After taking us out to eat (delicious Indian food! We win!) they took us to the Seventh-day Adventist school that Asian Aid is sponsoring in the slums of Vizak. This is about the time when my heart melted--and I think it will continue to be a puddle on the floor for the duration of this visit. They were such adorable children, full of laughter and energy. We are planning to take their school on a picnic on Friday. I am so, so excited about this.

Next was a two hour drive to the Bobbili blind school--our home for the next two weeks. Upon arrival we were met with the most amazing greeting I've ever experienced. ALL the blind children were lining the driveway in two rows and there was a sign with all our names on it, welcoming us to their school. When we got out of the car we were each given a bouquet of flowers from the littlest children and warm handshakes from the staff. Then came my favorite part--meeting the children. We got to go down the rows and shake hands with each one, asking their names and telling them ours. They were so polite and precious!

The welcome that we've received here has been really amazing. The principal, Pastor Paulson, and his staff are more than willing to do whatever we need to help us, and the kids have been so warm and receptive. The children here are really incredible and I know that we're all looking forward to connecting with them more.

Anyway, I was just told that the internet was going to shut off really soon, so I better publish this. Thank you guys all for being interested in this journey--we really appreciate your continued support and prayers.


Hello, India. Nice to meet you.

[Jessi, Chris, Tara and Tyler
Gettin' ready to board our flight from Frankfurt to Hyderabad
We met Ben and Nick after this flight]

Well, we made it. Turns out that India is quite the distance from our little apartment in Seattle--over 24 hours of travel to be more accurate. Those flights were pretty long, but when you mix it with movies, Set, sleeping and music, it's not TOO bad.

Right now we're in Hyderabad and staying in this little hotel just off the airport. Nick and Ben came in a couple hours after us and are still sleeping in their little beds. We'll wake them up soon so they can eat some breakfast, and then we'll have worship before catching our flight to Vizak. From there we'll get picked up by an Asian Aid worker and visit the Slum School there in Vizak to assess what we'll need to do to take the the kids on a picnic later in the week.

I can't believe this is actually happening. I remember MONTHS ago when Jim (president of Asian Aid) and I had our first conversation about this potential opportunity. It was a conversation in passing, really. He mentioned that he'd love to do a summer camp program for the blind kids in India, and I mentioned that I had lots of friends with blind camp experience who had a heart for this kind of stuff. Nothing happened for awhile, but then a couple months after that plans started to happen, the team was made, and tickets were bought. Crazy.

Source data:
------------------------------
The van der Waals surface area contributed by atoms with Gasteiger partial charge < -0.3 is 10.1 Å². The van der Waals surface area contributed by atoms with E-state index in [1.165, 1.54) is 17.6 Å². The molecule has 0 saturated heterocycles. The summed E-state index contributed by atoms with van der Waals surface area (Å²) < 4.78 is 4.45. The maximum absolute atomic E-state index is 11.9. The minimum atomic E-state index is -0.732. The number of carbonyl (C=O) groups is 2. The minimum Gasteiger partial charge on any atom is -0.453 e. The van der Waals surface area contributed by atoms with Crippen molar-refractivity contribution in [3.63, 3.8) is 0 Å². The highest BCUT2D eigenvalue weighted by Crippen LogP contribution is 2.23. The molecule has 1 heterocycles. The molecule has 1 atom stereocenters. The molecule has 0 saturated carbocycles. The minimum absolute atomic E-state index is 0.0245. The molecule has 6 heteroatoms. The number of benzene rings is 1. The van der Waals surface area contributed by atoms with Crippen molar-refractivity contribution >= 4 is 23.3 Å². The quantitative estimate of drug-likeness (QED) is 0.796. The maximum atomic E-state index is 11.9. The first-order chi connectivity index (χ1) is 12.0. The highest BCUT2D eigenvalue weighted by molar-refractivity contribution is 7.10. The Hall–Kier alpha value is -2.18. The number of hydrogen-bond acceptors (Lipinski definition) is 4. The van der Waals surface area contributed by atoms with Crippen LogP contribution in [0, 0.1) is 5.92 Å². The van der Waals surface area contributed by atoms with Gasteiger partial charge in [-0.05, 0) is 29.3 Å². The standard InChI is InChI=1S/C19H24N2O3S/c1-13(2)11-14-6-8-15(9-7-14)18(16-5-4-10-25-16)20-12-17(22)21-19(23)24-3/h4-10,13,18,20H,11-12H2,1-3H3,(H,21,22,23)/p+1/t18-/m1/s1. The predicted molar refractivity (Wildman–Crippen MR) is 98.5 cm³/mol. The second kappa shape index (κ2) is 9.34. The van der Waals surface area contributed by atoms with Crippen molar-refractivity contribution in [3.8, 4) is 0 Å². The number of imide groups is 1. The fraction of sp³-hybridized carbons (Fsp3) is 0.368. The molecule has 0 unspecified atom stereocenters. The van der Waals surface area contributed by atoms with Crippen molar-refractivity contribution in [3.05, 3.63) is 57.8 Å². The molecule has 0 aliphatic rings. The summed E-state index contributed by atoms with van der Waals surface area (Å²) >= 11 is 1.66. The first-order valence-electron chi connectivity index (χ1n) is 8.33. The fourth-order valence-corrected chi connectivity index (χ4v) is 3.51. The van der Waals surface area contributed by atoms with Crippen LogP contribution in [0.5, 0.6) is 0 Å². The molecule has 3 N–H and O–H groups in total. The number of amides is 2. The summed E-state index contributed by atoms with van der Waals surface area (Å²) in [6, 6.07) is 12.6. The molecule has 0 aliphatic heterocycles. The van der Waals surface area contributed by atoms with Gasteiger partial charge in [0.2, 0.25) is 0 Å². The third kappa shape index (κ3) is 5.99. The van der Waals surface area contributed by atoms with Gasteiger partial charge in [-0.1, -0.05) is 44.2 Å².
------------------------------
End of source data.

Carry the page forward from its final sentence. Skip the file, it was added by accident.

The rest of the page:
Nick just came out. I haven't seen him since we parted ways in Seattle, but here we are on the other side of the world, embracing and talking animatedly about our traveling experiences. Apparently the Emirates flight was the bomb dot com. Good. I'm glad they had a good time.

Anyway, we're all up now so I'm going to go. It's going to be the first time the whole team is together. I love these guys and feel so blessed to be experiencing this with them. We are going to have a good time. A good, good time.


Sunday, August 7, 2011

self-less. love-more.

In our worship tonight Tyler talked about God's love and how we have the opportunity to live that out and in to these precious children. He also talked about what it's going to mean to love each other during these two weeks--because Lord knows there will be times when we don't feel like it. And as we talked about it more we decided that what we really want, what we really need, is to forget self. We are selfish, prideful beings--but if we could just dig out of that and understand that our mission here is to love and love big--we could really do something extraordinary. So through that conversation our theme for these two weeks has become "self-LESS. love-MORE". I'll be honest and say that I've already used it to calm my pride once tonight--I'm sure I'll think it many more times before this trip is done.

Speaking of the trip, it's really about to start. We fly out at 6am this morning and are leaving for the airport in about ten minutes. Well, Jessi, Chris, Tyler and I are flying out. Nick has a later flight and meets Ben in San Francisco to travel with him the rest of the way. All of our stuff is packed, weighed, and ready to get loaded in the car. We're hoping customs doesn't raise too many eyebrows at the bags of pipe-cleaner, feathers, mini percussion instruments, glue, etc. that we've packed for two weeks of fun with these kids.

Anyway, people are starting to move out there so I better go. Keep us in your prayers if you think about it... and we'll be updating this as often as we can.

It's India time my friends!